British Columbia Mine Reclamation Symposia

Conceptual reclamation planning and the development of results-based standards at Elk Valley Coal’s Elkview.. Przeczek, John 2009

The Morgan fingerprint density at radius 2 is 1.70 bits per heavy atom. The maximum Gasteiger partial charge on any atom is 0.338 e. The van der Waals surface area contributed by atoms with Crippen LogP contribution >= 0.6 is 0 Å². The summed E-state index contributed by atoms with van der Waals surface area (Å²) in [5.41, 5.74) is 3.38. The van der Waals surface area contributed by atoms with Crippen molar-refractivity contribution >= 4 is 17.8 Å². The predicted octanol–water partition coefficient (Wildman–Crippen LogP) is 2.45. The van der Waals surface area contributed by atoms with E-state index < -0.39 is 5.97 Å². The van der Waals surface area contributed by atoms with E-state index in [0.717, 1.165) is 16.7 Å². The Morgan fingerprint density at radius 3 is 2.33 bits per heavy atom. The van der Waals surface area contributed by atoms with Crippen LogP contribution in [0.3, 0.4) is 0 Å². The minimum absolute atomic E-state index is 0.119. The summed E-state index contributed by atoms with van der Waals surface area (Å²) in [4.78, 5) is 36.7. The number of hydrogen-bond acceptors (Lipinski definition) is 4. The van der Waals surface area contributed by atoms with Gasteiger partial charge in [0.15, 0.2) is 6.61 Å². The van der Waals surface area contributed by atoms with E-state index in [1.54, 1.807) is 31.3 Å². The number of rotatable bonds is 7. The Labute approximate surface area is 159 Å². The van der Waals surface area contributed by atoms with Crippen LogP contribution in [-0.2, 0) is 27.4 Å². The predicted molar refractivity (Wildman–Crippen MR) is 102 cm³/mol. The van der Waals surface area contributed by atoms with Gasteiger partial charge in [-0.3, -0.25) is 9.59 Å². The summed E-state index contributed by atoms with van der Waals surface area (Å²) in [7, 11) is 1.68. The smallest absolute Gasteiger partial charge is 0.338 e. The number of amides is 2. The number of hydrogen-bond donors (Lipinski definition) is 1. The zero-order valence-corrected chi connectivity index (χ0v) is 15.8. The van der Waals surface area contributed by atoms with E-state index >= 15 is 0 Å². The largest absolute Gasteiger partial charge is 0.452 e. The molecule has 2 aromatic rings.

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CONCEPTUAL RECLAMATION PLANNING AND THE DEVELOPMENT OF RESULTS-BASED STANDARDS AT ELK VALLEY COAL’S ELKVIEW OPERATIONS   John Przeczek, R.P.F.1 Dave Ryder2  1Interior Reforestation Co. Ltd. P.O. Box 874 Cranbrook, B.C. V1C 4J6  2Elk Valley Coal Corporation, Elkview Operations RR1, Highway 3 Sparwood, B.C. V0B 2G1   ABSTRACT  In the winter of 2002/2003 Elk Valley Coal, Elkview Operations updated the 20-year reclamation plan that was prepared in 1983 when the mine was operated by Westar Mining Ltd.  The resulting conceptual reclamation plan provides a vision for the horizontal distribution, vertical structure, and species composition of the plant communities that will be established.  Clear, measurable and objective results- based standards for assessing reclamation success were developed and incorporated into the plan. Implementation of the conceptual reclamation plan will ensure that end land use and reclamation objectives are achieved, reclamation activities are progressive, and that the reclamation program remains flexible and responsive to new ideas and information.   INTRODUCTION  In the winter of 2002/2003 Elk Valley Coal, Elkview Operations updated the 20-year reclamation plan that was prepared in 1983 when the mine was operated by Westar Mining Ltd.  The update incorporates current information and was prepared to ensure that end land use objectives are achieved and to provide direction for reclamation planning and implementation into the future.  Reclamation Permit C-2 specifies a wildlife end land use for the reclaimed land at Elkview Operations at Sparwood, B.C.  Elk (Cervus elephus nelsonii) and mule deer (Odocoileus hemionus) continue to be the “featured species” for reclaimed habitats.  However, additional animal species are expected to benefit from the proposed reclamation treatments (Westar Mining Ltd. 1983).  The specific objectives that were determined to be critical to the success of the plan were: 1. Ensure that reclaimed slopes are geologically stable; 2. Reduce and control surface erosion by water and wind and 3. Maintain acceptable water quality standards; 4. Create acceptable habitats that, in combination with habitat adjacent to the mine property, will continue to support viable populations of elk and mule deer;  5. Create conditions that will promote the re-establishment of basic ecological functions (biogeochemical cycling); 6. Introduce habitat elements and structure that will provide habitats for a range of wildlife species in addition to elk and mule deer; 7. Create conditions that will allow for re-colonization by native plant species; 8. Monitor, within an adaptive management framework, to ensure that reclamation treatments are effective and that program objectives are achieved; and, 9. Provide a framework for life of mine costing that is easily adjusted to changing mine plans.  Reclamation Philosophy  The reclamation plan focuses on establishing geologically stable landscapes that support a mosaic of ecosystems because this approach will provide the widest range of options for the future (NRC 1981). The plan targets diversity at all levels of detail including landscape, site and micro-site.  Plant species composition and establishment, spatial arrangements of plantings (size, shape, and distribution), introduction of a range of habitat elements (e.g., snags, brush piles), and maintenance or establishment of special habitats (e.g., seeps, riparian areas) will all be considered when assessing the potential to promote diversity.  Ecologically based reclamation treatment units (RTU’s), a simple form of capability unit (Smyth and Deardon 1998), form the link between this conceptual plan and operational treatments.  RECLAMATION PLAN CONCEPTS AND APPROACHES  Targeting Habitat Diversity  Although elk and mule deer are the featured species for Elkview’s reclamation program, the reclamation plan encourages the re-establishment of local populations of a wide range of vertebrate and invertebrate species.  The reclamation plan does not focus on one or two specific habitat elements for a species (e.g., distance to hiding cover) since all of the important elements must be met for an area to be used in specific seasons.  Also, the optimal balance of various habitat elements to promote specific combinations of wildlife species is not known (Bunnell et al. 1999).  Elkview believes the key to successfully achieving a wildlife end land use will be establishing a variety of habitats along with specific habitat elements that are known to be important in forested settings (Bunnell et al 1999).  Elkview’s reclamation program will not provide all of the habitat requirements for all of the vertebrate and invertebrate species that were present prior to mine development.  Habitat that will be created at the mine needs to be considered in the context of the surrounding undisturbed habitats (Black, et al 2001) and within the financial context of what can be expected on severely disturbed sites.   RECLAMATION TREATMENTS AND RATIONALE  The reclamation plan recognizes that accomplishing the habitat objectives will require adhering to a number of basic ecological principles along with the application of specific treatments and treatment combinations that are effective and consistently successful.  This functional approach to reclamation is appropriate because it aims at establishing desirable physical, chemical and biological processes (NRC 1981, Smyth and Dearden 1998) rather than simply replacing soil horizons or native vegetation.  Reclamation Treatment Units (RTU’s)  Reclamation treatment units were delineated on the basis of the climatic and site characteristics that are believed to have the strongest influence on ecological processes and they reflect anticipated differences in the development of plant communities, productive soils, and wildlife habitat.  The specific criteria are biogeoclimatic subzone, slope angle class, and aspect class.  Figure 1 shows how the three factors were considered in defining the RTU’s.  Slope and aspect classes (Figure 2) were derived based on past experience with establishing vegetation on a range of post-mining conditions at Elkview Operations.  Slope Class Steep Moderate (resloped) Biogeoclimatic Unit Aspect Class (28°+) (15° - 28°) Variable (flat- rolling, complex) Steep, Untreated Cool Neutral H - 2 H - 4 ESSF dk Warm H - 1 H - 3 Cool Neutral L - 2 L - 4 MS dk Warm L - 1 L - 3 SU - 1  Figure 1.  Reclamation treatment unit stratification rationale showing nine RTU’s for the Elkview property.  Reclamation treatment units are simplified capability units that provide the framework for developing treatment regimes that focus on the specific ecological factors that are limiting to the establishment of target plant communities including grasses, forbs, trees, and shrubs.  They also provide a formalized framework for adaptive management decision making by providing the context for establishing research trials and operational monitoring programs that will assess reclamation program assumptions and determine whether program objectives are achieved.  Application of the RTU framework over the mine site will provide a focus for making many of the assessments that will be required to evaluate and improve reclamation success.   NS EW Cool Neutral Warm  Figure 2.  Aspect classes used in stratifying reclamation treatment units.  The Soil System  Re-establishing the productivity of reconstructed mine soils is an important objective for ensuring that plant communities become self-sustaining.  Resloping dumps and applying treatments that will accelerate the re-establishment of biological activity are the focus of the reclamation plan.  Resloping treatments will ensure that dumps are geologically stable and redistribute fines that are required for successful vegetation establishment.  Rebuilding the biologically active components of the soil resource is required for promoting self-sustaining plant communities (Whitford and Elkins 1986).  The most critical component is soil organic matter due to its importance for increasing water holding capacity, contribution to the nutrient pool, initial formation of soil structure, and as a substrate for a wide array of soil organisms (Haigh 2000, Munshower 1994, Whitford and Elkins 1986).  The most efficient approach to increasing organic matter is the establishment of a productive vegetation cover which will also help to improve soil infiltration capacity and reduce surface erosion (Naeth et al. 1991).  Revegetation  Seed mixes were designed with consideration for aspect, slope, biogeoclimatic unit, and proven success for rapid establishment at Elkview.  Agronomic species have proven performance due to their quick establishment that reduces surface erosion concerns and acceptable biomass production to increase organic matter content of surface soil horizons.  Legumes are included in all mixes due to their nitrogen fixing capability and to improve overall biomass production.  Przeczek and Colombo (2001) found that seed mixes similar to those proposed in this plan that were established from 1980 – 1984 on the Harmer reclaim area have allowed for the reinvasion of native plant species, although they contribute relatively small amounts to the cover and biomass.  Strong (2000) found similar results on 20 year old reclaimed sites at the Coal Valley Mine in west central Alberta.  The plan calls for the establishment of native species islands that will function as seed sources for the long term re-establishment of native plant  dominated ecosystems where the potential for successful initial establishment is high and surface erosion concerns are low.  Establishing trees and shrubs is an important component of the reclamation plan.  They will contribute to diversity at the site and landscape level and provide habitat characteristics and elements that influence a wide range of vertebrate and invertebrate species.  Tree and shrub species that are native to the mine site and surrounding area have been selected for the reclamation program.  Varying the planting density for various species will create conditions that approximate the spacing found in undisturbed plant communities.  Spatial Diversity (Vertical and Horizontal)  Parmenter and MacMahon (1992) suggest that deliberate inclusion of both horizontal and vertical heterogeneity in vegetation architecture will result in a landscape mosaic that is more conducive to the development of a highly diverse, self-perpetuating faunal community.  Vertical and spatial diversity will be promoted at Elkview by applying general guidelines for the proportion of each RTU that will be planted to either grass and legume dominated plant communities or tree and shrub dominated plant communities.  Diversity will also be promoted by vary patch size, shape and connectivity for each of the plant communities and by planting stands that range from pure coniferous through mixed coniferous- deciduous to pure deciduous.  Shrubs will be intermixed with trees, planted adjacent to tree patches, and planted as separate shrub dominated islands.  All plantings will be a mix of species.  Additional Habitat Elements  Habitat elements including standing dead trees, brush piles, rock piles, downed wood, and piles of fine spoil material create unique habitats that are used by specific vertebrate species (Thomas et al.1979, Bunnell et al. 1999).  Most of the information available on the importance of these habitat elements has been generated in the context of their response to timber harvesting activities in temperate forests.  There is no information regarding the optimal number or distribution of many of these habitat elements in reclaimed environments or their relative importance.  However, they can be created relatively easily during reclamation activities and will add to the diversity of potential wildlife habitats.  The planned intent is to create them at a variety of densities and distributions and then to monitor wildlife use and apply the findings to modify prescriptions as additional information becomes available.  RECLAMATION TREATMENT UNIT REGIMES  RTU regimes include a basic set of treatments that will be applied wherever a significant area of a specific RTU occurs in the landscape.  Variations in RTU treatment regimes will be required to account for availability of seed mixes, planting stock (trees and shrubs), or additional habitat structures.  Each RTU is defined by its general management intent, specific objectives, and, in some cases, unique management issues. Management intent is framed with a focus on the featured species (elk and mule deer).  However, the mosaic of habitats over the mine site should be considered when evaluating the   overall plan objective for providing a wide range of wildlife habitat diversity.  Table 1 defines specific RTU objectives and Figure 3 provides an example of the prescription details for one RTU.  Table 1.  Reclamation treatment unit description and objectives. Spatial Diversity Objectives (% of RTU) Tree and Shrub Dominated Grass and Forb Dominated Productivity Objectives (kg/ha) RTU Description Tree Shrub Total Agronomic Native Total Additional Structural Elements Elev. (m) Target* Min.** > 1850 500 250 H – 1 High Elevation, Steep Slopes, Warm and Neutral Aspects 0 – 5 0 – 5 0 – 5 95 – 100 0 95 – 100 No 1650-1850 A – 2000N – 1000 A – 1000 N – 500 > 1850 500 250 H – 2 High Elevation, Moderate and Steep Slopes, Cool and Neutral Aspects 40 – 55 10 – 30 50 – 70 25 – 45 5 30 – 50 Yes 1650-1850 A – 2000N – 1000 A – 1000 N – 500 > 1850 500 250 H – 3 High Elevation, Moderate Slopes, Warm Aspects 5 – 10 5 – 10 10 – 20 75 – 85 5 80 – 90 Yes 1650-1850 A – 2000N – 1000 A – 1000 N – 500 > 1850 500 250 H - 4 High Elevation, Flat – Rolling Complex Terrain, Variable Aspects 15 – 20 15 – 20 30 – 40 50 – 60 10 60 – 70 Yes 1650-1850 A – 2000N – 1000 A – 1000 N – 500 L – 1 Low Elevation, Steep Slopes, Warm and Neutral Aspects 0 – 5 0 – 5 0 – 5 95 – 100 0 95 – 100 No L – 2 Low Elevation, Moderate and Steep Slopes, Cool and Neutral Aspects 40 – 55 10 – 30 50 – 70 25 – 45 5 30 – 50 Yes L – 3 Low Elevation, Moderate Slopes, Warm Aspects 5 – 10 5 – 10 10 – 20 75 – 85 5 80 – 90 Yes L - 4 Low Elevation, Flat – Rolling Complex Terrain, Variable Aspects 15 - 20 15 - 20 30 - 40 50 - 60 10 60 - 70 Yes < 1650 A – 3000 N - 1500 A – 1500 N – 500 SU - 1 Steep, Untreated Includes highwalls footwalls, rock, and talus.  These areas will be seeded after they have been left to weather for a few years and should be considered non-productive.  Notes: *Target productivity represents the average above ground dry weight productivity that will be achieved over the area in each RTU averaged on a property-wide basis five years after the cessation of fertilizer treatments. Numbers preceded by an A are for agronomic legume dominated swards (>50% ground cover of legumes). Numbers preceded by an N are for non-agronomic and native swards (≥50% ground cover of agronomic grasses or native species).  **No area larger than 2 hectares will have average above ground dry weight biomass levels below this minimum.   RESULTS BASED STANDARDS  Elkview Coal Corporation believes that there is a need to develop clear, measurable and objective criteria that can be used to set specific results based standards for assessing reclamation success. Table 2 provides a summary of the results based criteria and specific indicators that Elkview will use to assess reclamation success. There are additional criteria that can be used to support the results obtained when assessing results based standards but they cannot be used to define standards because they are subjective or there is not enough information currently available.  Table 2.  Results based criteria and indicators of reclamation success at Elkview Coal Corporation.  Criteria Indicators of Success Geological Stability Progressive annual dump resloping No significant dump failures Minimize and Control Surface Erosion No active rills > 30 cm deep and 30 cm wide 3 years after resloping treatments have been completed Provincial air quality standards (fugitive dust) Provincial water quality standards (TSS) Productivity  Productivity targets specified in Table 1 for grass and legume swards Spatial Diversity Spatial (area based) objectives outlined in Table 1 Variety in patch size distribution Vegetation Species Diversity Establishment of native species islands as outlined in Table 1 Successful establishment and acceptable growth of native trees and shrub species as outlined in Table 1   CONCLUSIONS  Elkview Operations believes that reclamation efforts that are focused on ecological factors that directly affect biogeochemical cycles and ecological diversity will provide for a mosaic of self- sustaining plant communities.  Targeting diversity at all levels of detail including plant species composition, spatial arrangements of plantings and introduction of a range of habitat elements will ensure that an effective mosaic results.  Implementation of the conceptual reclamation plan will ensure that end land use and reclamation objectives are achieved, reclamation activities are progressive, and that the reclamation program remains flexible and responsive to new ideas and information.   LITERATURE CITED  Black, William M., Alan B. Franklin, James P. Ward Jr., Joseph L. Ganey and Gary C. White. 2001. Design and implementation of monitoring studies to evaluate the success of ecological restoration for wildlife. Restoration Ecology 9(3):293-303.  Bunnell, Fred L., Laurie L. Kremsater and Elke Wind. 1999. Managing to sustain vertebrate richness in forests of the Pacific Northwest: relationships within stands. Environmental Review 7: 97-146.  Haigh, Martin J. 2000. Soil stewardship on reclaimed coal lands. In: Haigh, Martin J. (ed.). 2000. Reclaimed land: erosion control, soils, and ecology. A.A. Balkema Publishers. pp 165 – 273.  Munshower, Frank F. 1994. Practical handbook of disturbed land revegetation. CEC Press Inc. 265 p.  Naeth, M.A., D.J. White, D.S. Chanasyk, T.M. Macyk, C.B. Powter and D.J. Thacker. 1991. Soil physical properties in reclamation. Alberta Land Conservation and Reclamation Council, Reclamation Research Technical Advisory Committee Report RRTAC 91-4.  National Research Council (NRC). 1981. Surface mining: soil, coal, and society. National Academy Press. 216p + append.  Parmenter, Robert R. and James A. MacMahon. 1992. Faunal community development on disturbed lands: an indicator of reclamation success.  In: Evaluating Reclamation Success: The Ecological Consideration – Proceedings of a Symposium. U.S.D.A. Forest Service, Northeastern Forest Experiment Station, Gen Tech Rep. NE-164. pp 73 – 89.  Przeczek, John E. and Leanne Colombo. 2001. 2001 Vegetation monitoring report. Elkview Coal Corporation, Unpublished Report. 20 pp. + append.  Smyth, Clint R. and P. Deardon. 1998. Performance standards and monitoring requirements of surface coal mine reclamation success in mountainous jurisdictions of western North America. Journal of Envronmental Management. 53:.  Strong, Wayne L. 2000. Vegetation development on reclaimed lands in the Coal Valley Mine of western Alberta, Canada. Canadian Journal of  Botany 78: 110-118.  Thomas, J.W., R.G. Anderson, C. Maser, and E.L. Bull. 1979. Snags. In: “Wildlife Habitats in Managed Forests, the Blue Mountains of Oregon and Washington.” (Thomas, J.W. ed.). U.S. Department of Agriculture Handbook 553: pp 60-77.    Westar Mining Ltd. 1983. End use goals for the Balmer mine site: a specific reclamation plan for the Balmer mine site – 1984 to 2004.  Unpublished Report. 25 pp + append.  Whitford, Walter G. and Ned Z. Elkins. 1986. Soil ecology and the ecosystem. In: Reith, Charles C. and Loren D. Potter (eds.). 1986. Principles and methods of reclamation science with case studies from the arid southwest. University of New Mexico Press. pp 151 – 187.